The Moto X is a phone.
It’s a little newer than your phone.
It will be available for sale in late August.
This is the true story of the Motorola Moto X.
–“The Amazing True Story of the Moto X,” John Herman’s Buzzfeed story in the form of a poem
Fifteen months ago, Google bought Motorola for $12.5 billion. And we are still trying to figure out why.
The flagship Moto X handset, announced Aug. 1, doesn’t do much to clarify things. It’s the first product that bears the clear stamp of Google management. And it appears to be a very nice phone, with solid specs and fully competitive with the latest offerings from Samsung, HTC, Sony, and whoever else is still in the Android phone mix.
What it isn’t is particularly disruptive. Like other flagship Android phones–the Samsung Galaxy S4, the HTC One, the Sony Experia Z–it has some distinctive features that set it aside from the pack. But at bottom, it is built from the same specs and will be sold through the same carrier channels at the same price and with the same plans as its competitors.
Its most notable features include customized colors and textures (initially available only on AT&T models), the ability to take a photo by shaking the phone, even if it is asleep, and tapping the screen, and software that listens and will respond to voice commands at any time. These seem less gimmicky than some of the features of the Galaxy S4, but they don’t feel like enough to shake Samsung’s dominance of the Android market.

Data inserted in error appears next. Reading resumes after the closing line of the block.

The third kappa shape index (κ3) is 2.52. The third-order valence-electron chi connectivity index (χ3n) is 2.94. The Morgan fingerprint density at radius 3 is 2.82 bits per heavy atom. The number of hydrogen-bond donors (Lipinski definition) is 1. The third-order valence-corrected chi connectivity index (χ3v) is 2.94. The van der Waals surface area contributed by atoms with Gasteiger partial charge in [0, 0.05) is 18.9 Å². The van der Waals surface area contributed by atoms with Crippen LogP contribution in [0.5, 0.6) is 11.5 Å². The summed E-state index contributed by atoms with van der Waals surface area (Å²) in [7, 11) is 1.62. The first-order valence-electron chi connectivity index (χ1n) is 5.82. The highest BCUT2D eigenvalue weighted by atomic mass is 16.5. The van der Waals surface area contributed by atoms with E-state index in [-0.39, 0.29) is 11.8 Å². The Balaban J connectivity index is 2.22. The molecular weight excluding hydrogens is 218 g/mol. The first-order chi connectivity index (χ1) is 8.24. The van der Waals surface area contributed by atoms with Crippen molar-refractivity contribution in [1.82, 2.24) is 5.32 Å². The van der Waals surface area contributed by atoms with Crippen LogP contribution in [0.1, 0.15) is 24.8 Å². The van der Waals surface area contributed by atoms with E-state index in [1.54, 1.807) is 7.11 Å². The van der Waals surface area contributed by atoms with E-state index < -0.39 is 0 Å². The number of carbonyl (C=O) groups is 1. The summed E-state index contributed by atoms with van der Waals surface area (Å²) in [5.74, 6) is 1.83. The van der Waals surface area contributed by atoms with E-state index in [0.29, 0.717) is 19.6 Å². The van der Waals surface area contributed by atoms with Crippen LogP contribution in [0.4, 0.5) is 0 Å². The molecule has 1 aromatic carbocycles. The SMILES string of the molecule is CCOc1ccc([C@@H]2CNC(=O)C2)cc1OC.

In the rumor-laden run-up to the Moto X announcement, there was talk that Motorola’s expertise in sensor technology would yield some revolutionary use of the phone’s ability to sense its surrounding, for example, a phone that might automatically adjust its behavior when it realized it was in a moving car. A lot of this speculation was encouraged by the public statements of CEO Dennis Woodside. So it’s not unreasonable that we hoped for something more interesting than shake-to-shoot.
So the question remains is just what problem Motorola Mobility solves for Google. The Moto X doesn’t reduce Android fragmentation. Instead, it adds its own mildly customized user interface to the Android 4.x mix. It doesn’t answer the question of who is really in charge of the Android user experience, the OEMs, the carriers, or Google. And I have no particular reason to believe it will significantly reduce Moto’s losses, which are running at a pace of about $1 billion a year.
Maybe Google has some grand scheme for its disparate efforts whose logic will some day be revealed to us. Or maybe it really is just a unfocused collection of efforts, ranging from handsets to self-driving cars, funded by a massively profitable search advertising business. Some day we will know.